In the commentary by Drs. Carrell and Hotaling, the authors stated a vital message in the last paragraph that ‘…implementation of sperm DNA damage testing in the clinic with the objective of not only improving assisted reproductive technology (ART) success rates but more importantly to improve the health of the father and the offspring’ (1). With the advancement of ART particularly intracytoplasmic sperm injection (ICSI), even the most severe form of male factor infertility can be bypassed. Men who remained childless previously beget their biological children with ICSI. The success of ICSI, however, may create another potential problem on the other hand as there is substantial evidence from animal studies that sperm DNA damage has a deleterious effect on offspring (2). Paternal exposure to anticancer agents in rodents can induce heritable genetic translocation and congenital malformations (3). It is also shown in mouse models that ICSI with DNA-fragmented sperm can result in premature ageing, aberrant growth, and increased incidence of tumors in the offspring (4). The relationship among paternal age, sperm DNA fragmentation (SDF), and defects in offspring in human also support the possible correlation (5). Sperm produced by ageing men exhibit impaired DNA integrity and paternal age has been linked with dominant genetic diseases (6), schizophrenia (7), and neural tube defects (8). The finding of increased chromosomal abnormalities in ICSI candidates and a higher rate of aneuploidy associated with SDF is alarming (9,10). However, the immediate advantage of ICSI overwhelms the concern of offspring’s health and ICSI continues to retain the number one spot amongst many clinicians all over the world as the treatment of choice for patients with severe forms of male factor infertility. Even though, currently there is no epidemiological evidence demonstrating the association between ICSI and genetic defects; the unknown and potentially lethal long-term consequence of a pregnancy with very high levels of DNA damage remains unexplored. Most genetic defects in human may not manifest immediately but are cumulative with time. Polygenic diseases may take several generations before genetic defects became apparent clinically when it is too late to correct (11). We believe that it is still early to conclude the safety of ICSI since it was introduced directly into clinical practice merely three decades ago, without rigorous safety studies in animals.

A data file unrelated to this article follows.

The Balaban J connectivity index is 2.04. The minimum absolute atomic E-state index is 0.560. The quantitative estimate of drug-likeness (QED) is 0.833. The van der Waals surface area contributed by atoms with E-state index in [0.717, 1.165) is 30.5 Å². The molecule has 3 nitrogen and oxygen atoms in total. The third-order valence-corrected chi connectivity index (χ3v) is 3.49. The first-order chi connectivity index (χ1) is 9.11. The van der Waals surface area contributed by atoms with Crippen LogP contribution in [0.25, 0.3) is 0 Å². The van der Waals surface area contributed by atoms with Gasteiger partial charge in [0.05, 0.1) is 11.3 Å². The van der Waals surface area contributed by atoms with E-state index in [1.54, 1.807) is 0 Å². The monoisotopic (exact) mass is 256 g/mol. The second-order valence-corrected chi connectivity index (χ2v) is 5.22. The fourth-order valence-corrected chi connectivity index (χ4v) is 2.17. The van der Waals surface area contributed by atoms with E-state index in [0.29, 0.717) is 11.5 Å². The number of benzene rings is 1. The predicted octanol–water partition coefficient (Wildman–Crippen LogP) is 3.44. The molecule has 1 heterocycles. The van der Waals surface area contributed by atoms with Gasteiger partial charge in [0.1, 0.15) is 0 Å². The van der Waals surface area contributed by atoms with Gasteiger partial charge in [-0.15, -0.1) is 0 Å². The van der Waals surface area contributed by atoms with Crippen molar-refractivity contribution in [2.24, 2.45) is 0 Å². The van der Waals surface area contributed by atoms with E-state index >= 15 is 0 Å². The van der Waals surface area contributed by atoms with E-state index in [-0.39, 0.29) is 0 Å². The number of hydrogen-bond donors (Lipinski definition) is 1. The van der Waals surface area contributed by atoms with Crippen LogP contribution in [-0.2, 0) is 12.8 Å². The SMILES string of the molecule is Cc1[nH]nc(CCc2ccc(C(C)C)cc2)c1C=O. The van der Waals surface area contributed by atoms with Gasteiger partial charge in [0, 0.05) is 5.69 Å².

Another important issue raised by the authors is financial incentives that may impact the management decision whether to fully work up the male or bypass male factor infertility through ICSI. A formal cost-effective study is not feasible with the current evidence given the diversity of laboratory studies and treatment strategies. But the use of SDF testing in the management of male infertility could potentially result in savings for individual couples by optimizing their ART treatment. As we know, ART procedures are costly and not without risk. While the out-of-pocket expense to cover a direct cost of one ART cycle varies considerably across countries and by insurance provider, it is estimated to be thirteen thousand dollars in the United States (12). ART also induced indirect costs including loss of productivity, and unexpected cost of managing complications and ART failure (13). The significantly higher twin birth rate after ART (14) and greater risk of multiple gestations on both mother and fetus further compounding the cost of pre- and neonatal care (13,15). It is evident that any step that can potentially improve natural pregnancy or ART outcomes will likely to pose a financial benefit to both the couple and society. A more comprehensive workup of male factors by incorporation of SDF testing is certainly an attractive and economical option. The cost of SDF testing will probably be justified since the test results reflect treatment outcome. The appropriate and more targeted use of ART may be made possible provided that SDF testing (in conjunction with other tests) could predict ART outcomes. Selection of a technique with the highest success rate avoids the trial-and-error approach and will be a more economical way to go forward. In addition, avoiding unnecessary treatment saves time and relieves stress to the couple. SDF testing may also allow better selection of patients for varicocelectomy particularly for those with normal semen parameters and/or low-grade varicocele (16). Although SDF testing is not perfect in its current state, it is non-invasive and significantly cheaper relative to the cost of an ART cycle or surgical procedures. While the cost-effectiveness of routine application of SDF testing remains to be investigated, the testing of SDF could prove valuable in selected patient groups, as suggested in our practice recommendations (16).